Giant hole the size of 60 Earths has emerged in the Sun

Saturday, 09/12/2023, 16:53 (GMT+7)

Scientists were stunned when they discovered a giant hole suddenly appearing on the Sun, sparking thousands of theories.

Over the weekend, a colossal hole appeared in the atmosphere of the Sun, exhibiting an unprecedented size that surpassed the diameter of the Earth by more than 60 times at its maximum extent. 

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A mysterious hole suddenly appears on the Sun, leaving experts puzzled. Image Credit: AIA

This massive hole, known as a coronal hole, started to form on Dec. 2, hitting its maximum width of about 497,000 miles in 24 hours, captured the attention of scientists and space enthusiasts alike.

Spanning an enormous distance, the gap in the Sun's surface emitted powerful streams of solar wind, consisting of unusually fast radiation. 

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Its exact sizes are unknown, although estimates put its size as large as 60 Earths. Image Credit: AIA

Despite its distance from Earth, the Sun directed this potent radiation towards our planet, prompting curiosity and concern about its potential impacts. says it is just a temporary hole in the Sun's atmosphere known as a coronal hole. 

Although the duration of the hole is uncertain, similar holes have typically lasted for more than a full solar rotation of approximately 27 days, and sometimes even longer. 

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A massive hole has opened in the Sun's atmosphere, unleashing powerful streams of fast and strong radiation. Image Credit: Getty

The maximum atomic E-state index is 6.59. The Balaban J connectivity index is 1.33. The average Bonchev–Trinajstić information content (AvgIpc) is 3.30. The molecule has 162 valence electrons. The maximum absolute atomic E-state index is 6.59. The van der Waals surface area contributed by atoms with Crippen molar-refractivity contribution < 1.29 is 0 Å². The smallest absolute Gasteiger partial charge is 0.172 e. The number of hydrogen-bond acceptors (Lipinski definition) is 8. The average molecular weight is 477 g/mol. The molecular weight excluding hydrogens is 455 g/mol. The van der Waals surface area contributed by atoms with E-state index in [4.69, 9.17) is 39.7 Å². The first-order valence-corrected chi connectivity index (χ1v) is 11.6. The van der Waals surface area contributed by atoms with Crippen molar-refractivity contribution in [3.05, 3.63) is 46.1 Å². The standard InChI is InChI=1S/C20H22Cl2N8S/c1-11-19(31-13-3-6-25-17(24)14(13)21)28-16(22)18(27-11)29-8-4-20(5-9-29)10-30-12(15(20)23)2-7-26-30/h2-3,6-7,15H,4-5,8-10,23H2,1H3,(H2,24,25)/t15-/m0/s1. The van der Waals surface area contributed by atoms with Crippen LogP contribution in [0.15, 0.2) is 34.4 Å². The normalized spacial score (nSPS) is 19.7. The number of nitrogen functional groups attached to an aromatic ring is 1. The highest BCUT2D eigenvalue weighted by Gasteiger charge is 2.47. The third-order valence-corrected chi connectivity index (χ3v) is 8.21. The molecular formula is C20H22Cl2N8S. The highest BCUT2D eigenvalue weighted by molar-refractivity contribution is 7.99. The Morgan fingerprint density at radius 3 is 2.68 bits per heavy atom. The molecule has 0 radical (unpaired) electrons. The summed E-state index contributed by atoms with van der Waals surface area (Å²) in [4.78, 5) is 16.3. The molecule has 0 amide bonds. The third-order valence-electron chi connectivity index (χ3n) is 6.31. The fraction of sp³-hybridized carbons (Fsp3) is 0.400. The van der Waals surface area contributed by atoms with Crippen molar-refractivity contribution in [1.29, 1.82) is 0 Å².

The National Oceanic and Atmospheric Administration (NOAA) states that these holes can potentially cause issues such as geomagnetic storms, which can disrupt radio signals and create vibrant auroral displays.

It has now been determined, meanwhile, that the solar wind is not as strong as initially thought, with only a weak storm having occurred.

According to NOAA, geomagnetic storms are categorized on a scale from G1 to G5, with G1 being the least intense and G5 being extreme. 

The expected storm levels of G1 to G2 indicate the possibility of minor disruptions to satellite operations and power systems. 

However, these storms also increase the likelihood of observing the aurora borealis (Northern Lights) at locations farther away from the poles.

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These storms also increase the chances of observing the aurora borealis at non-polar locations. Image Credit: Getty

Last month, a total solar eclipse occurred, allowing people in North and Central America, Asia, Australia, the Pacific Islands, and parts of South America to witness the celestial event.

During a solar eclipse, the Earth, moon, and sun align, with the moon passing into the shadow of the Earth. This eclipse was reported to be the last one until 2025.